But before you practically throw yourself at your surgeon, you need to seriously prepare yourself for the upcoming months of recovery. Think of it as prepping your home as a recovery bunker – and Doomsday (aka your ankle surgery) is about to arrive!

Prepare Your Home For Ankle Recovery Invasion: You’re about to be laid out by a serious ankle disability – and you need to prepare your “bunker” for an invasion of ankle recovery! To do this, stock up on prepared meals that can be cooked with just the touch of a button (seriously, what did people do before microwaves?). You may also want to consider having a friend or family member come check on you after work to see if you need any assistance with meal preparations.

Part of building a successful bunker involves making sure it’s comfy. So stock up on pillows, make sure that you have plenty of outlets for your phone and computer by the couch or bed, and make sure you have plenty of entertainment on hand (recommendation: re-watch the entire Lost series. Seriously, you won’t even notice the first weeks of recovery).


Make Your Bunker As Safe As Possible: A good bunker is a safe bunker – and with your ankle recovery in mind, you want to ensure that you eliminate all tripping hazards. Kiss your loose rugs good-bye, tell your kids to pick up their toys, and install nightlights in every room so you have a clear view of where you’re going at night.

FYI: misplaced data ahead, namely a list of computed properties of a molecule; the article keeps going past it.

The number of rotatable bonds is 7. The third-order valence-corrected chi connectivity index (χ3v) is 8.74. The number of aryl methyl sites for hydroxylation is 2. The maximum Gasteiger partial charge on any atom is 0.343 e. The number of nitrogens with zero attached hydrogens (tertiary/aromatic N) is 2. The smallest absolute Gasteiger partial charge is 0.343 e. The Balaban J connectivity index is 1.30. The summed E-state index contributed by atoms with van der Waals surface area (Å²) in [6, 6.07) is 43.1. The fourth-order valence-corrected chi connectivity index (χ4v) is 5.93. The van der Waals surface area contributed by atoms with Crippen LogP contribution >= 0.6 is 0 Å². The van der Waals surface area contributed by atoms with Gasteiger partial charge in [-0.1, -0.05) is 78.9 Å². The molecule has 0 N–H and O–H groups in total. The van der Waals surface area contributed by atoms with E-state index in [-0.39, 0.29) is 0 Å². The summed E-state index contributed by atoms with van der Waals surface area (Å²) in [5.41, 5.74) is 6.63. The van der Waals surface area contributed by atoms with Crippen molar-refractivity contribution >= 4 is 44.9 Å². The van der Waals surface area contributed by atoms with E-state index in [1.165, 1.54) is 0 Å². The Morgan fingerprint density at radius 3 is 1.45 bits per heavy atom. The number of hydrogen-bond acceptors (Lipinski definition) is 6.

Prepare Your Bathroom For Your Disabled Ankle: You may want to stay on the couch forever once you’ve managed to get yourself there, but like it or not, you’ll eventually need to move to go to the bathroom. Make sure that all rugs are firmly affixed to the floor. Buy a non-slip bathmat for the shower, and place a stool in the shower so you can sit while bathing yourself.

Get Your Knee Walker Ahead of Time: No one likes to wait for a package to be delivered – and NO ONE likes to do that while struggling with ankle recovery! That’s why we recommend that you get your knee walker before your actual ankle surgery. This way, you can test out the model, get used to the feeling of this mobility device, and feel comfortable with using it by the time the day of your ankle surgery rolls around.

Now that you’re bunker is prepped, you’re ready to spend your next few months retiring and nursing your ankle back to health!

Are You A Member Of The “I Hate Crutches” Club?

Us too.

The “I Hate Crutches” Club has one of the highest online memberships around (well, in our head anyways). But seriously, who actually likes using crutches? Who likes wobbling around on two glorified wooden sticks, which are slowly and devilishly building up a firm layer of armpit blisters under your arms?

Yeah, that’s right.


So as part of opening the “I Hate Crutches” Club, here are just a few reasons why members have joined:

  • “I hate that I feel sore everywhere. Seriously, I have calluses on my hands and my arms are practically screaming in pain.”